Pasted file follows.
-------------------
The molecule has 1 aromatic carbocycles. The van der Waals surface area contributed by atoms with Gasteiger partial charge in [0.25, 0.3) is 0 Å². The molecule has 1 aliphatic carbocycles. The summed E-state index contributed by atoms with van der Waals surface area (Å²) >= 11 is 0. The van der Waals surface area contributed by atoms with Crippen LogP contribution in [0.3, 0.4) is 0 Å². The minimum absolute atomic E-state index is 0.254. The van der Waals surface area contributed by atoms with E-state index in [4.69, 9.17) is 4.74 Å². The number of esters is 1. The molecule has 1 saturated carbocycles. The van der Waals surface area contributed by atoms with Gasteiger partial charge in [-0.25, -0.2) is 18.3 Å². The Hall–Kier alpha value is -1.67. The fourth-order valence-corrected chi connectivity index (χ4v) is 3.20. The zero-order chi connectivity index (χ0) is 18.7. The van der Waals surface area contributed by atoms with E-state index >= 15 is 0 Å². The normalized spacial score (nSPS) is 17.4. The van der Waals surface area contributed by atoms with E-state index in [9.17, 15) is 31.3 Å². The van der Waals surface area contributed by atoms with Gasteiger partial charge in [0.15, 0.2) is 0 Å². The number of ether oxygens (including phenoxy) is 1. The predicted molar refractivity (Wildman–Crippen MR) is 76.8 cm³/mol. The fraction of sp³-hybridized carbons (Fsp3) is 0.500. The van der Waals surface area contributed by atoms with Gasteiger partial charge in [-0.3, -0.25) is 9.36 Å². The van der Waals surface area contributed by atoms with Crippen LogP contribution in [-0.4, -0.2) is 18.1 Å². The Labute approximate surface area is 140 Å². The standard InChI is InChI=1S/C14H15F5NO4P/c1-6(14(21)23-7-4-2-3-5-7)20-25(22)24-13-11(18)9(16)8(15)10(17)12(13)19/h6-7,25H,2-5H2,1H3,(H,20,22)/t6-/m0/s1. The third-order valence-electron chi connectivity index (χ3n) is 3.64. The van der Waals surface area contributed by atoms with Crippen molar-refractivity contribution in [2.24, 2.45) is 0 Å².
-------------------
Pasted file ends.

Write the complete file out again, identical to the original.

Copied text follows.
The molecule has 1 aromatic carbocycles. The van der Waals surface area contributed by atoms with Gasteiger partial charge in [0.25, 0.3) is 0 Å². The molecule has 1 aliphatic carbocycles. The summed E-state index contributed by atoms with van der Waals surface area (Å²) >= 11 is 0. The van der Waals surface area contributed by atoms with Crippen LogP contribution in [0.3, 0.4) is 0 Å². The minimum absolute atomic E-state index is 0.254. The van der Waals surface area contributed by atoms with E-state index in [4.69, 9.17) is 4.74 Å². The number of esters is 1. The molecule has 1 saturated carbocycles. The van der Waals surface area contributed by atoms with Gasteiger partial charge in [-0.25, -0.2) is 18.3 Å². The Hall–Kier alpha value is -1.67. The fourth-order valence-corrected chi connectivity index (χ4v) is 3.20. The zero-order chi connectivity index (χ0) is 18.7. The van der Waals surface area contributed by atoms with E-state index >= 15 is 0 Å². The normalized spacial score (nSPS) is 17.4. The van der Waals surface area contributed by atoms with E-state index in [9.17, 15) is 31.3 Å². The van der Waals surface area contributed by atoms with Gasteiger partial charge in [0.15, 0.2) is 0 Å². The number of ether oxygens (including phenoxy) is 1. The predicted molar refractivity (Wildman–Crippen MR) is 76.8 cm³/mol. The fraction of sp³-hybridized carbons (Fsp3) is 0.500. The van der Waals surface area contributed by atoms with Gasteiger partial charge in [-0.3, -0.25) is 9.36 Å². The van der Waals surface area contributed by atoms with Crippen LogP contribution in [-0.4, -0.2) is 18.1 Å². The Labute approximate surface area is 140 Å². The standard InChI is InChI=1S/C14H15F5NO4P/c1-6(14(21)23-7-4-2-3-5-7)20-25(22)24-13-11(18)9(16)8(15)10(17)12(13)19/h6-7,25H,2-5H2,1H3,(H,20,22)/t6-/m0/s1. The third-order valence-electron chi connectivity index (χ3n) is 3.64. The van der Waals surface area contributed by atoms with Crippen molar-refractivity contribution in [2.24, 2.45) is 0 Å².